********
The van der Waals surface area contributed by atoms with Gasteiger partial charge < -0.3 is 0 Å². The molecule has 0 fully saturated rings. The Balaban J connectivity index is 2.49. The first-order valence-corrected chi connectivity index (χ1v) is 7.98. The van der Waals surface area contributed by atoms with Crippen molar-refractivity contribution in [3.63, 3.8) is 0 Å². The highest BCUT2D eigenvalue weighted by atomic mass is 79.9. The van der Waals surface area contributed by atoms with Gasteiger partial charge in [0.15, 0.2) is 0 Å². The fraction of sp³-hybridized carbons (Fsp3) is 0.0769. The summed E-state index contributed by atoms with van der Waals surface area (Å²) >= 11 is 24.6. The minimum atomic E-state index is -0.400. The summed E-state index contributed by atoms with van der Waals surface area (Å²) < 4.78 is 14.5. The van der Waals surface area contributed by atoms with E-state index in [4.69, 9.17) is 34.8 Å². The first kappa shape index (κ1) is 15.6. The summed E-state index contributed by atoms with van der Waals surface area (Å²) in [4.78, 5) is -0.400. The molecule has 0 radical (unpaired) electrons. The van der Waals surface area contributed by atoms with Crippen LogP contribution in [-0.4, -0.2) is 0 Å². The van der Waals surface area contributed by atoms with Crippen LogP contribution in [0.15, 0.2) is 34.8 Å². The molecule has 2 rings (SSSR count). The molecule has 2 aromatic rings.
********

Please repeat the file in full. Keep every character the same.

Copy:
The van der Waals surface area contributed by atoms with Gasteiger partial charge < -0.3 is 0 Å². The molecule has 0 fully saturated rings. The Balaban J connectivity index is 2.49. The first-order valence-corrected chi connectivity index (χ1v) is 7.98. The van der Waals surface area contributed by atoms with Crippen molar-refractivity contribution in [3.63, 3.8) is 0 Å². The highest BCUT2D eigenvalue weighted by atomic mass is 79.9. The van der Waals surface area contributed by atoms with Gasteiger partial charge in [0.15, 0.2) is 0 Å². The fraction of sp³-hybridized carbons (Fsp3) is 0.0769. The summed E-state index contributed by atoms with van der Waals surface area (Å²) >= 11 is 24.6. The minimum atomic E-state index is -0.400. The summed E-state index contributed by atoms with van der Waals surface area (Å²) < 4.78 is 14.5. The van der Waals surface area contributed by atoms with E-state index in [4.69, 9.17) is 34.8 Å². The first kappa shape index (κ1) is 15.6. The summed E-state index contributed by atoms with van der Waals surface area (Å²) in [4.78, 5) is -0.400. The molecule has 0 radical (unpaired) electrons. The van der Waals surface area contributed by atoms with Crippen LogP contribution in [-0.4, -0.2) is 0 Å². The van der Waals surface area contributed by atoms with Crippen LogP contribution in [0.15, 0.2) is 34.8 Å². The molecule has 2 rings (SSSR count). The molecule has 2 aromatic rings.